Kyoto Journal Vol. 65, Winter, 2007.
Photo by the author
by William R. Stimson
As I wander around here in Taiwan I so often come across things that I have no idea what they are. I've found that photographing these, one by one, as I happen across them draws me in closer to the mystery of being a stranger, an outsider, in a country and a culture I don't understand. I've spent so much of my life trying to understand this and that. It seems to me now, as I grow older, that the importance of understanding is overestimated; and that there's something more primary that serves better to unite us with what's all around. This is the mystery of things. It's what we can't understand. This connects us with what's new and different in a deeper way than understanding does because it acts through a deeper part of ourselves - one that's primal, non-verbal, and creative. This part of us is unknowable but it alone is capable of deep and real knowing. One of the great benefits of encountering the foreign and the alien is that it connects us with that important source of our own intelligence and action and so greatly fosters our real development. When we get all caught up in received ideas and acquired concepts about another culture, we lose contact with the only part of ourselves that can really connect with that culture in a way that is new and appropriate, and hence the only part of ourselves that can discover that culture for what it really is and learn from it.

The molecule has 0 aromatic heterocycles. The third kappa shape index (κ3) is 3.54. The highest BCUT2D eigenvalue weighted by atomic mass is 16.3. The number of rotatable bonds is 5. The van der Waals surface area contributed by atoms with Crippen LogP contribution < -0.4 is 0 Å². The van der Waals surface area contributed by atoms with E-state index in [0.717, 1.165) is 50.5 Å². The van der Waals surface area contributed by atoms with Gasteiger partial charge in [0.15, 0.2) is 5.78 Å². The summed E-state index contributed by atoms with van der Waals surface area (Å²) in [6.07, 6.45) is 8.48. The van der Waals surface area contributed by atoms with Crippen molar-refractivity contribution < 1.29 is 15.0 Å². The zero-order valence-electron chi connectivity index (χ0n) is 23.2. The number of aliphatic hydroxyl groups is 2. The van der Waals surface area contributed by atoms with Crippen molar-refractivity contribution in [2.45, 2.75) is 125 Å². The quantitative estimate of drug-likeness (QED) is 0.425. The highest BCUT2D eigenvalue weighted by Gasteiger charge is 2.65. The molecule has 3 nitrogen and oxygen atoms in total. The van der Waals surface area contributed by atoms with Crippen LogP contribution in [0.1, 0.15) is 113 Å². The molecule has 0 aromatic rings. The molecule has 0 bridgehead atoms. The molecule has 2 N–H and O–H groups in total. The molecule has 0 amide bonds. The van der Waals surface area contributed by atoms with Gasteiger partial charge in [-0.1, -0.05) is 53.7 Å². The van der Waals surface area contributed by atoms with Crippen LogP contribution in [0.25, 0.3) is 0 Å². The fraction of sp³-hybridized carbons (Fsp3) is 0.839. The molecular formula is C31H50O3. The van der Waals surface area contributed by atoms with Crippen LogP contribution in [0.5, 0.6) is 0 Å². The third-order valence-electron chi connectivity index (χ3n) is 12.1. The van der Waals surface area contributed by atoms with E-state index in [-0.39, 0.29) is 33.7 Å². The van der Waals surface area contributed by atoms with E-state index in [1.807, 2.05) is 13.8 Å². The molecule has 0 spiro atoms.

* * *
© William R. Stimson